Just Popping Out For Some Milk

…or possibly a holiday. Either way, this blog will go quiet for a couple of weeks. No guest bloggers, no Guido-esque dashes back from the beach to post, and no-technology save for the Fraser Nelson-option Nokia 2630.

Meantime, here are the five most popular posts from this blog since we got things under way six or seven weeks ago. All beautifully crafted, all worth a (second) read:

  1. Five Ways News Organisations Should Use Twitter
  2. Fox News Anchor To Rupert Murdoch: ‘Mr Chairman Sir, Why Are You So Great?’
  3. What Would Google Do? Fail Quietly.
  4. The Independent Adds Video. Why?
  5. What Chris Brown’s YouTube Apology Tells Us About New Media

How The Guardian’s Crowdsourcing Experiment Ran Out Of Steam

This morning, news of a crowdsourcing success. This afternoon, a high-profile example seemingly a little stuck in the mud.

Six weeks ago the Guardian invited its readers to help it trawl through hundreds of thousands of expense claim documents released (in redacted form) by Parliament.

Within three days 20,000 people had helped classify 160,000 pages. The paper was rightly proud of its crowdsourcing experiment and splashed the news across the front page of its Monday print edition.

But now it seems user involvement has slowed to a trickle.

These are the bare facts:

We have 458,832 pages of documents. 23,185 of you have reviewed 201,587 of them. Only 257,245 to go…

By my reckoning, around 500 documents were processed last week. At this rate, we’ll be nearing 2020 before the project is complete.

This is not to say the experiment has failed but the paper does need to work out how it ties up some loose ends. If it cannot re-energise the crowd, that is.

Related:
 – Is That The Sound Of The Crowd? Just Maybe.
 – Crowdsourcing 1920s-Style
 – What MPs’ expenses tells us about the clash between new and old media
 – The Guardian, Daily Telegraph and BBC: Lessons in Crowdsourcing
 – BBC Goes Crowdsourcing To Save The NHS

The Week’s Most Read Posts (20-26 July 2009)

Is That The Sound Of The Crowd? Just Maybe.

There’s a good chance you are not one of the Birmingham Post’s 12,700 daily readers and therefore may have missed something of a landmark event in crowdsouring.

Help Me Investigate, the public journalism project designed to kick-start investigative reporting with public involvement at its heart, has its first story in print today.

Via the pages of the Post, it reveals the worst places to park in Birmingham, a story based on an initial inquiry by a resident called Stacey and followed up by seven others (including, it must be said, some intimately involved in the Help Me Investigate project).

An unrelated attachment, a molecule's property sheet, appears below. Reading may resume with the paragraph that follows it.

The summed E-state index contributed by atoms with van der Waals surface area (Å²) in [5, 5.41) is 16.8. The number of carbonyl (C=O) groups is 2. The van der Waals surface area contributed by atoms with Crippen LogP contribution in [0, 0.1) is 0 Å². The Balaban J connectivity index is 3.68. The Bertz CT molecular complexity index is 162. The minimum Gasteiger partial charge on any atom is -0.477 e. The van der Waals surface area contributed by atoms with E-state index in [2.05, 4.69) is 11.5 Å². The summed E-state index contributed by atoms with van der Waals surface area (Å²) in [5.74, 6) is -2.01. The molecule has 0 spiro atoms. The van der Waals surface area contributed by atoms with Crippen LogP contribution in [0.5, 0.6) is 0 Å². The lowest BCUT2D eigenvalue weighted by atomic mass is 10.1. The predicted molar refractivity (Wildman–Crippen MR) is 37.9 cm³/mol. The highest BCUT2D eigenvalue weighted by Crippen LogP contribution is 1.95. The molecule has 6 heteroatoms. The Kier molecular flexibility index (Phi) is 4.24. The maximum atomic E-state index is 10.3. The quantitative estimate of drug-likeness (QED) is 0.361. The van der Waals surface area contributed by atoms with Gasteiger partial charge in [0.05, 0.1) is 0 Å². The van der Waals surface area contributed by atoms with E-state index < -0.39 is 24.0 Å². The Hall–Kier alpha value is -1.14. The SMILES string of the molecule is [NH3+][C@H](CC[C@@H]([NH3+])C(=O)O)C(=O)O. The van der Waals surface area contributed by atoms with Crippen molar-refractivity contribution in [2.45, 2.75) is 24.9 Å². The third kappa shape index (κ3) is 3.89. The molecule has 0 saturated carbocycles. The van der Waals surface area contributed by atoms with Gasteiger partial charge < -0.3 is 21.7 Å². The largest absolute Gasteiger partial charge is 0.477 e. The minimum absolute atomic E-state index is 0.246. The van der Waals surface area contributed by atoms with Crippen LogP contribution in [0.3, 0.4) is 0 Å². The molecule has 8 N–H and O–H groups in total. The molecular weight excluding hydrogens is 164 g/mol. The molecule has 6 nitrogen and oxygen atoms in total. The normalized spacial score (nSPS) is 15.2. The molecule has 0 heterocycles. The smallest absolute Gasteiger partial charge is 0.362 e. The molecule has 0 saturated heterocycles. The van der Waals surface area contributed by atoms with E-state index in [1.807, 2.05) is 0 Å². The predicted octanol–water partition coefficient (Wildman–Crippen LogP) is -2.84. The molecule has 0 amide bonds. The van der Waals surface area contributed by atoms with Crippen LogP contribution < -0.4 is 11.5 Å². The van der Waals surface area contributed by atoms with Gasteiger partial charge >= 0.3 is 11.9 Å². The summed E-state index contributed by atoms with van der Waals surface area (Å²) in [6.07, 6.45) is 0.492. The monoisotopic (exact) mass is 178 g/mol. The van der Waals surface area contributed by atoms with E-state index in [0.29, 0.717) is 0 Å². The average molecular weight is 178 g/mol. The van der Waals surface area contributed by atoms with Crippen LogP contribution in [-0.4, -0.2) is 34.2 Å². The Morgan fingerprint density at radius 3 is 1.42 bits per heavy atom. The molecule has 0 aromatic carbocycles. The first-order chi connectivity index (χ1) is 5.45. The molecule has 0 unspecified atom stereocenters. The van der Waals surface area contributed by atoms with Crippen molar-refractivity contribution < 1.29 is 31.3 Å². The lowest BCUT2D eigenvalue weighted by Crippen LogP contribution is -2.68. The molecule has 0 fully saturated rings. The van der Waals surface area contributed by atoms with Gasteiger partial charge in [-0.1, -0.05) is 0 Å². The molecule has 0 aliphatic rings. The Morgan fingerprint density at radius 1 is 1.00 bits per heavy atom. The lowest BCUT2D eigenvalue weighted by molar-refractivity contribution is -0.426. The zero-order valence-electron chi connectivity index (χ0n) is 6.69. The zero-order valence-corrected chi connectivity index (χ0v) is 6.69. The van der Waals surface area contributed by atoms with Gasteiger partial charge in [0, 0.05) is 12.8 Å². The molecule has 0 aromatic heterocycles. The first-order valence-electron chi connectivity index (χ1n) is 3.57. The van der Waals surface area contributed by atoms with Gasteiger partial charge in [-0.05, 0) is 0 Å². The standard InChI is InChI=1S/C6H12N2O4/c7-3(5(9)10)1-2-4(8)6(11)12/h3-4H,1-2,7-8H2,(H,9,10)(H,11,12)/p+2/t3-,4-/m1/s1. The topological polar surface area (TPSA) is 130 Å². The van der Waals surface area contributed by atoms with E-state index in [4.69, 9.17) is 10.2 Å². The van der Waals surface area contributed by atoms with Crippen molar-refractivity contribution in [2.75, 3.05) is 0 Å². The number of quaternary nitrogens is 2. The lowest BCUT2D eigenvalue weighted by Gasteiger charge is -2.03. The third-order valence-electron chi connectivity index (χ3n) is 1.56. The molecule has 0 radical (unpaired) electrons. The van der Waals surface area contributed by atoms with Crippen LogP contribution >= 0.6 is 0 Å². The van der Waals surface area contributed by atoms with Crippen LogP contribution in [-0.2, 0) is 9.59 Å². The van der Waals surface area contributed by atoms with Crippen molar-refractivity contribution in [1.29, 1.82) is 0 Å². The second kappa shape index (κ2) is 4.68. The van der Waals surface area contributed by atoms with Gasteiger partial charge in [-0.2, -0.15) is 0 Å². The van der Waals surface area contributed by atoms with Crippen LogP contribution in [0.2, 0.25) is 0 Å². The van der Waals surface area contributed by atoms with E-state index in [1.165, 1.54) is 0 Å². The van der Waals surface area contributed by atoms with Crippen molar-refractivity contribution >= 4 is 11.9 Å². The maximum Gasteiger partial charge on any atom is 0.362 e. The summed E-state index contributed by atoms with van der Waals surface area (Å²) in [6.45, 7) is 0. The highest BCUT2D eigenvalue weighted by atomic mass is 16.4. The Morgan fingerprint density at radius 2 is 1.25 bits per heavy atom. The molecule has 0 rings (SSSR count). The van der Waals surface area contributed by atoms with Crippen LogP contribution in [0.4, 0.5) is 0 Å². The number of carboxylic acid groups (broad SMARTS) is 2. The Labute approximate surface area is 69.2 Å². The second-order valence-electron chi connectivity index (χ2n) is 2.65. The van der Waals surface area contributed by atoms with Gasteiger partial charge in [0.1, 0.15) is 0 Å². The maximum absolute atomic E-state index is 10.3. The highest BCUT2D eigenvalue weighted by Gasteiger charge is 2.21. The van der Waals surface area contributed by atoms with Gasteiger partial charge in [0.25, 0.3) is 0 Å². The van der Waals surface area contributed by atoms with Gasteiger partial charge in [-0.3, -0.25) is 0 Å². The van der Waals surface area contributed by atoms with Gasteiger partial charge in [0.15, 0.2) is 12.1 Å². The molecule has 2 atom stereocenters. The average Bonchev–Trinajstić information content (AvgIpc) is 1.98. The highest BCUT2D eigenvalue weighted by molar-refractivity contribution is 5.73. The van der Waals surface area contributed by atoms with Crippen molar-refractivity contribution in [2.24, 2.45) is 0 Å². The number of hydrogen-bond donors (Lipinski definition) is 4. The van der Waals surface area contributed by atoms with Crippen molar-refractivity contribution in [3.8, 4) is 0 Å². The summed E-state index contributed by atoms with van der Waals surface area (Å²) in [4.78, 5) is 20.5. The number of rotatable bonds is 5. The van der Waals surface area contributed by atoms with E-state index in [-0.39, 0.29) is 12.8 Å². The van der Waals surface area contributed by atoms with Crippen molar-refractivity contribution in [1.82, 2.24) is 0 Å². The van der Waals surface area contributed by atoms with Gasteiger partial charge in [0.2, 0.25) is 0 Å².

The Freedom of Information request that led to the release of the parking data was written by Heather Brooke, she of MPs’ expenses fame.

For the record Alum Rock Road leads the list with 4,000 tickets handed out last year. In total Birmingham City Council issued 135,656 parking tickets in the year to 2009.

So far the crowd is modest but this morning’s Post story points to interesting things ahead.

Related:
Crowdsourcing 1920s-Style
What MPs’ expenses tells us about the clash between new and old media
The Guardian, Daily Telegraph and BBC: Lessons in Crowdsourcing
BBC Goes Crowdsourcing To Save The NHS

links for 2009-07-24

Tracking Obama’s Global Appeal, YouTube-Style

One of the by-products of social media is that it reaches people and places in the sort of numbers conventional platforms cannot reach. Let’s call it the Heineken effect.

So Flickr has become the go-to place for pictures, Twitter for news and views, YouTube for video.

If you want to be seen or heard in difficult to reach places, you need to be on the social media platforms that have hit critical mass. Or at least link from those sites.

Some fascinating number-crunching from Micah Sifry, blogging on the Personal Democracy Forum techPresident, provides first hand evidence of this phenomenon.

Using publicly available YouTube usage metrics, Sifry has tracked the popularity of various speeches made by US President Barack Obama.

Here’s a snapshot:

Bulls-eye.

Just like the US President, you need to stop being precious about your own content. Make it available, make it embeddable and extend your reach.

Related:
 – What Chris Brown’s YouTube Apology Tells Us About New Media
 – G20, YouTube And The Three Phases of Amateur Video

Here’s Why Twitter As Glorified RSS Misses The Point

If  you simply use Twitter to pump out a stream of headlines and links from your news website, you miss the opportunity to do things like this:

channel4news: http://twitpic.com/bbe8l – As the floodwaters lap about his feet, Krish bravely presents the Noon prog.

Krishnan Guru-Murthy presenting Channel 4 News at Noon
Krishnan Guru-Murthy presenting Channel 4 News at Noon

A flood in ITN’s Studio 6 may not add to your understanding of (important) world events but the fact that the Channel 4 News* team went into contingency-overdrive this morning has more than a passing appeal.

Using Twitter to share what’s happening behind the scenes gives the viewer a sense of the “inside” and a flavour of the personality and character of the programme and its maker. It may even cement the relationship between programme and viewer.

Or perhaps that’s reading far too much into it. Either way, you would have clicked on the link.

Twitter as glorified RSS misses the point.

(*Declaration of interest: I used to work there)

Related:
Five Ways News Organisations Should Use Twitter